Firstly, the judgment is bold. Following Micheletti, Chen and especially Rottmann it is undoubtedly the case that nationality law is not an area of Member State sovereignty shielded from Union law as some core area of national self-expression. Tjebbes elaborates on this line of caselaw (especially Rottmann) and details the consequences of this in both substantive and procedural terms. The procedural dimension is perhaps the most intrusive, requiring an individual examination and indeed a remedy of re-instating nationality if the measure is deemed to be disproportionate. It is worth pointing out the possible impact of such a requirement in an area characterised by executive discretion, especially when combined with primacy and the principles of equivalence and effectiveness. It is likely to empower individuals and national judiciaries and ‘constitutionalise’ (in the sense of rendering it a rights-based process) denaturalisation decisions. While some intervention in this area was inevitable once the drafters of the Treaties decided that Union citizenship would be a derivative status, ‘inextricably linked’ to nationality law, the approach of the AG demonstrates that alternative, less intrusive options were available to the Court, which preferred to emphasise citizens’ rights rather than Member State discretion in the process.
That preference however, does not entirely exclude a consideration of the interests of Member States. In the substantive requirements outlined by the Court (those policy issues to be taken into account in the proportionality assessment), the Court is thoughtful and carefully delineates those matters which are the purview of Member States in determining who is and who is not a member of their political communities, and those which are properly the preserve of Union law. While assessing the overall policy choice contained in the ten-year rule as part of the proportionality analysis and in particular whether it is a legitimate public interest, this review is of a light-touch nature (although it is a relatively uncontroversial goal in light of international law instruments). In its review, the Court merely asserts the legitimacy of maintaining a genuine link with the Member State, without assessing whether a ten-year rule, such as that contained in Netherlands legislation, in fact achieves that public interest. In doing so, the Court avoids the trap identified by the Advocate General of being inevitably drawn to assessing the adequacy of national measures and hence the means by which a genuine link is maintained. Instead, the Court’s proportionality review is focused primarily on those consequences in Union law that flow from a withdrawal decision.
In doing so the Court illuminates certain core features of Union citizenship. Firstly, we should point out the basic fact, which may be missed because so obvious, that the judgment underlines the link between Member State and Union citizenship both in the operation of law (which really is obvious) but also in the underlying criterion of political membership. The absence of a genuine link with one of the Member States is sufficient to justify loss of Union citizenship; being a member of a national political community is necessary to be a Union citizenship. This point is fundamental and important in an era when some scholars are advocating an autonomous Union citizenship (see, for example, Kostakopoulou and Garner). Secondly, in outlining the consequences for Union citizenship, the Court identifies what it believes the core of that status to be. This is to build a family and professional life across the Member States, both in actual existence and the possibility of such a life. Two aspects of this should be pointed out confirming new and old trends in Union citizenship. Firstly, while the decision is not decided on Article 21 TFEU grounds, there is a clear link between the status of Union citizenship referred to in Article 20 TFEU and at stake in the judgment and the rights of free movement and residence. But those rights are to be understood in their totality in the sense of offering a set of life opportunities to individual citizens across the Union as a whole. This confirms recent links made between Article 20 TFEU and Article 21 TFEU rights in Rendon-Marin and especially Chavez-Vilchez. Secondly, this list of rights confirms an older trend in Union citizenship or more accurately part of the pre-history of Union citizenship; its market citizenship legacy. Note the Court emphasises the ability of the individual Union citizen to pursue a family life and professional life. For a discussion on the consequences of citizenship, the absence of any political or public dimension is striking. Despite the affirmation of the right to vote in European Parliament elections in Delvigne, the absence of any mention of political rights (including local voting rights or the right to participate in a citizens initiative) is notable and gives a very clear indication of the private and professional, as opposed to public and political, nature of Union citizenship.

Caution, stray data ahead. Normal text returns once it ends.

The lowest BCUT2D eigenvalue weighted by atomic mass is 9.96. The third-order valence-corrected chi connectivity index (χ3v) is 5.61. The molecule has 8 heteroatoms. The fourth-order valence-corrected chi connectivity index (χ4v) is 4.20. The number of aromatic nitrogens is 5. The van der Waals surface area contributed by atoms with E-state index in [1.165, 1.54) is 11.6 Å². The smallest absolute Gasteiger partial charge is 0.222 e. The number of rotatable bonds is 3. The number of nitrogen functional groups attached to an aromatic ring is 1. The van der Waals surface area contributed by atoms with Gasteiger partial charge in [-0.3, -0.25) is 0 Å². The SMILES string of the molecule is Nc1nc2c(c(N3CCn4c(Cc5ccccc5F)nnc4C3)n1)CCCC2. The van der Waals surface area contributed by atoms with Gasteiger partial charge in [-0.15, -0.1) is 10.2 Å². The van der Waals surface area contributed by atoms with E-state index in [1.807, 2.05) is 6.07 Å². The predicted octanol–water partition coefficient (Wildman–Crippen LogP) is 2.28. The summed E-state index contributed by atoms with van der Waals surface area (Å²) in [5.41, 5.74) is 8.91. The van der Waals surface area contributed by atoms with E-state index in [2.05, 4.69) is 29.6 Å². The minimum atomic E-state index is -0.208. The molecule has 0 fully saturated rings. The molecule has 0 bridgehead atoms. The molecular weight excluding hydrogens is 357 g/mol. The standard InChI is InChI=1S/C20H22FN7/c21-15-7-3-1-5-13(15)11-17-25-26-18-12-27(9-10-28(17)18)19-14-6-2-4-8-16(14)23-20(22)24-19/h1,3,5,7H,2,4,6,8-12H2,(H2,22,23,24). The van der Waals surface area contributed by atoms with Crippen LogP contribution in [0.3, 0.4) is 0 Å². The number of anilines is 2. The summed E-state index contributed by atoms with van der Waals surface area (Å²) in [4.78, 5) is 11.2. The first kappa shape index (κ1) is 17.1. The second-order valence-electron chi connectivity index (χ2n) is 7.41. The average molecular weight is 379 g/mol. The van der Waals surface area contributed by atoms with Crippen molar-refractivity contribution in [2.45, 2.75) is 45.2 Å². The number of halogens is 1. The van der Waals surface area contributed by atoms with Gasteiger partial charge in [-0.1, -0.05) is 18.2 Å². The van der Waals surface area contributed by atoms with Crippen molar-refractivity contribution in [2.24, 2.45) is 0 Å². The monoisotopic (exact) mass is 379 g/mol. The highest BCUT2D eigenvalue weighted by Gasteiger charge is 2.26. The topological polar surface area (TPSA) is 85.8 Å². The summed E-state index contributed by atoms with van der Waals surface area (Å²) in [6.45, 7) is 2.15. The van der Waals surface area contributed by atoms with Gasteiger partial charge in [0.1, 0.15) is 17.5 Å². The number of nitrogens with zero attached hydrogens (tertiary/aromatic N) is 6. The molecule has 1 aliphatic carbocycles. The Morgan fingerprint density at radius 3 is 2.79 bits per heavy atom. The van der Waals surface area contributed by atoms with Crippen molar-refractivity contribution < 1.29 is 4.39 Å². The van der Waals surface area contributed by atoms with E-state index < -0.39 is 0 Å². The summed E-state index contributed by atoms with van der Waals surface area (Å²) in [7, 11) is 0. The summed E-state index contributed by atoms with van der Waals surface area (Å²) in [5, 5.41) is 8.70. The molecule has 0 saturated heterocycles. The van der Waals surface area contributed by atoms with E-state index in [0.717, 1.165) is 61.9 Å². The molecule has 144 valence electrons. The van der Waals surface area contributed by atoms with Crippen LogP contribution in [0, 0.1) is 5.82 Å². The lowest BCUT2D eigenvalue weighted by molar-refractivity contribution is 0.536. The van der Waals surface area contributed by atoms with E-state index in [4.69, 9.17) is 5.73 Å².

Tjebbes is a rich judgment full of carefully balanced paradoxes. It is both progressive and conservative, bold and thoughtful. It is progressive and bold in intervening deeply into Member State nationality law, possibly fundamentally changing it by imposing procedural requirements and constitutionalising one of the few areas of executive discretion and dominance and one that lies at the core of national sovereignty. It is explanatory in offering the Court’s vision of what is the core of Union citizenship and the relationship between the rights of free movement and residence, and what they offer in their totality to the individual citizen. However, for all its dynamism, it is also conservative, confirming the private nature of this citizenship and its internal market origins.
 Tjebbes, paras 9 and 10.
 Ibid, para 10.
 Ibid, para 11.
 Tjebbes (Opinion of AG Mengozzi), para 9.
 Tjebbes (Judgment), para 11.
 Tjebbes (Opinion of AG Mengozzi), para 107.
 Ibid, para 118.
 Ibid, paras 113-114.
 Ibid, paras 119-127.
 Ibid, paras 128-149.
 Tjebbes (n 1) paras 34-39.
 Ibid, paras 40-42.
 Ibid, paras 40-46.
 Tjebbes (n 1), para 42.
 Case C-135/08 Janko Rottmann v Freistaat Bayern (Opinion of AG Poiares Maduro) EU:C:2009:588,  ECR I-1449, para 23.
 Tjebbes (n 1), para 28.